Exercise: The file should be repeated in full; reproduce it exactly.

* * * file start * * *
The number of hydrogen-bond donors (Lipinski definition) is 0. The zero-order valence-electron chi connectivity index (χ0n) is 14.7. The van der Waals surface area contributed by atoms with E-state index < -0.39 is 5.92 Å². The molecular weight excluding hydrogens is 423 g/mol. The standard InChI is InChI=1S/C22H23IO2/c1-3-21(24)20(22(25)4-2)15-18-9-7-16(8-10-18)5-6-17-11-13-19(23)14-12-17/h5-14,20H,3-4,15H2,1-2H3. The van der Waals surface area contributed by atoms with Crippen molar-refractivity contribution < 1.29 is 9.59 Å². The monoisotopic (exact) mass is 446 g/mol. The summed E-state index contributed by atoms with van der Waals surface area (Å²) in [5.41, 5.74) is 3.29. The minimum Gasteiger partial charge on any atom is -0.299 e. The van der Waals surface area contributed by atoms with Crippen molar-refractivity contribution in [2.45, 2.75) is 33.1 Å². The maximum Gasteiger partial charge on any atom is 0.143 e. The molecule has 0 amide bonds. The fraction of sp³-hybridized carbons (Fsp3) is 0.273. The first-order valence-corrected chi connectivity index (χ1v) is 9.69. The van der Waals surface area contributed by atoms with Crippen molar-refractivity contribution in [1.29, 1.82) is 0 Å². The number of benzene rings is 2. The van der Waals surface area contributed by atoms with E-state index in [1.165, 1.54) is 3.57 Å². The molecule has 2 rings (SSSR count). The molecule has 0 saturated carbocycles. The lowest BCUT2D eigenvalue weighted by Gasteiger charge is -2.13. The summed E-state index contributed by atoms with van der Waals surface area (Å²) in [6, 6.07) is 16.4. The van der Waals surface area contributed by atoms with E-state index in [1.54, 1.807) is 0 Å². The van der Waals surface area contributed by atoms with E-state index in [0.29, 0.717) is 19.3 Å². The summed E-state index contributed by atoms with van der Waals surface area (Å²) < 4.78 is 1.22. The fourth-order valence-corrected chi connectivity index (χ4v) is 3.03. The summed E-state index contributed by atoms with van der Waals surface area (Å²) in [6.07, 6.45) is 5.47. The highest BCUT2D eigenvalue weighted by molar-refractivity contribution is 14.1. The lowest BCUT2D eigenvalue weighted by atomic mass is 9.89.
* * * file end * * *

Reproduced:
The number of hydrogen-bond donors (Lipinski definition) is 0. The zero-order valence-electron chi connectivity index (χ0n) is 14.7. The van der Waals surface area contributed by atoms with E-state index < -0.39 is 5.92 Å². The molecular weight excluding hydrogens is 423 g/mol. The standard InChI is InChI=1S/C22H23IO2/c1-3-21(24)20(22(25)4-2)15-18-9-7-16(8-10-18)5-6-17-11-13-19(23)14-12-17/h5-14,20H,3-4,15H2,1-2H3. The van der Waals surface area contributed by atoms with Crippen molar-refractivity contribution < 1.29 is 9.59 Å². The monoisotopic (exact) mass is 446 g/mol. The summed E-state index contributed by atoms with van der Waals surface area (Å²) in [5.41, 5.74) is 3.29. The minimum Gasteiger partial charge on any atom is -0.299 e. The van der Waals surface area contributed by atoms with Crippen molar-refractivity contribution in [2.45, 2.75) is 33.1 Å². The maximum Gasteiger partial charge on any atom is 0.143 e. The molecule has 0 amide bonds. The fraction of sp³-hybridized carbons (Fsp3) is 0.273. The first-order valence-corrected chi connectivity index (χ1v) is 9.69. The van der Waals surface area contributed by atoms with Crippen molar-refractivity contribution in [1.29, 1.82) is 0 Å². The number of benzene rings is 2. The van der Waals surface area contributed by atoms with E-state index in [1.165, 1.54) is 3.57 Å². The molecule has 2 rings (SSSR count). The molecule has 0 saturated carbocycles. The lowest BCUT2D eigenvalue weighted by Gasteiger charge is -2.13. The summed E-state index contributed by atoms with van der Waals surface area (Å²) in [6, 6.07) is 16.4. The van der Waals surface area contributed by atoms with E-state index in [1.54, 1.807) is 0 Å². The van der Waals surface area contributed by atoms with E-state index in [0.29, 0.717) is 19.3 Å². The summed E-state index contributed by atoms with van der Waals surface area (Å²) < 4.78 is 1.22. The fourth-order valence-corrected chi connectivity index (χ4v) is 3.03. The summed E-state index contributed by atoms with van der Waals surface area (Å²) in [6.07, 6.45) is 5.47. The highest BCUT2D eigenvalue weighted by molar-refractivity contribution is 14.1. The lowest BCUT2D eigenvalue weighted by atomic mass is 9.89.